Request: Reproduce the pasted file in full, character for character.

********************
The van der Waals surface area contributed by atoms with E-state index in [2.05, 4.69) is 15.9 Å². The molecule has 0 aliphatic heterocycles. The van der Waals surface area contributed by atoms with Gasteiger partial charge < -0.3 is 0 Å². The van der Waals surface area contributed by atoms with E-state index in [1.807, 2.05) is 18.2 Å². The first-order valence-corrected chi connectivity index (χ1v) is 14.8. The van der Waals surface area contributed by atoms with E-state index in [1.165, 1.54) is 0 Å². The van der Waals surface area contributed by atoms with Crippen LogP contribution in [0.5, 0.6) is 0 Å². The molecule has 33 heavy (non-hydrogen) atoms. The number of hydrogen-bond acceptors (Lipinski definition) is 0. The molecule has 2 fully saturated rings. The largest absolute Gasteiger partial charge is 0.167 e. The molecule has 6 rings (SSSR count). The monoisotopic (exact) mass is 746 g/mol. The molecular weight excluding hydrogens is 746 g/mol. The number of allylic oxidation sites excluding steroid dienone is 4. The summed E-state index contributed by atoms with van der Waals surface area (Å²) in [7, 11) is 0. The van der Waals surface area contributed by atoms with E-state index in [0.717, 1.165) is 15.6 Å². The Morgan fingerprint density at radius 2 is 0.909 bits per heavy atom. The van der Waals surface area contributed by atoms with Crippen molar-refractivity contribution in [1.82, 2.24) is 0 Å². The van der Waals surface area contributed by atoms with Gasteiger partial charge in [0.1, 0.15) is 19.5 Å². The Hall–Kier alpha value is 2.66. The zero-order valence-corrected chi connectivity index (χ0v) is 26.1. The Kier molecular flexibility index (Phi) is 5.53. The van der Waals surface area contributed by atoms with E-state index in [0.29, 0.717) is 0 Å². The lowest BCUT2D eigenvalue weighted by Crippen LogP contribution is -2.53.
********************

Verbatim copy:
The van der Waals surface area contributed by atoms with E-state index in [2.05, 4.69) is 15.9 Å². The molecule has 0 aliphatic heterocycles. The van der Waals surface area contributed by atoms with Gasteiger partial charge < -0.3 is 0 Å². The van der Waals surface area contributed by atoms with E-state index in [1.807, 2.05) is 18.2 Å². The first-order valence-corrected chi connectivity index (χ1v) is 14.8. The van der Waals surface area contributed by atoms with E-state index in [1.165, 1.54) is 0 Å². The van der Waals surface area contributed by atoms with Crippen LogP contribution in [0.5, 0.6) is 0 Å². The molecule has 33 heavy (non-hydrogen) atoms. The number of hydrogen-bond acceptors (Lipinski definition) is 0. The molecule has 2 fully saturated rings. The largest absolute Gasteiger partial charge is 0.167 e. The molecule has 6 rings (SSSR count). The monoisotopic (exact) mass is 746 g/mol. The molecular weight excluding hydrogens is 746 g/mol. The number of allylic oxidation sites excluding steroid dienone is 4. The summed E-state index contributed by atoms with van der Waals surface area (Å²) in [7, 11) is 0. The van der Waals surface area contributed by atoms with E-state index in [0.717, 1.165) is 15.6 Å². The Morgan fingerprint density at radius 2 is 0.909 bits per heavy atom. The van der Waals surface area contributed by atoms with Crippen molar-refractivity contribution in [1.82, 2.24) is 0 Å². The van der Waals surface area contributed by atoms with Gasteiger partial charge in [0.1, 0.15) is 19.5 Å². The Hall–Kier alpha value is 2.66. The zero-order valence-corrected chi connectivity index (χ0v) is 26.1. The Kier molecular flexibility index (Phi) is 5.53. The van der Waals surface area contributed by atoms with E-state index in [0.29, 0.717) is 0 Å². The lowest BCUT2D eigenvalue weighted by Crippen LogP contribution is -2.53.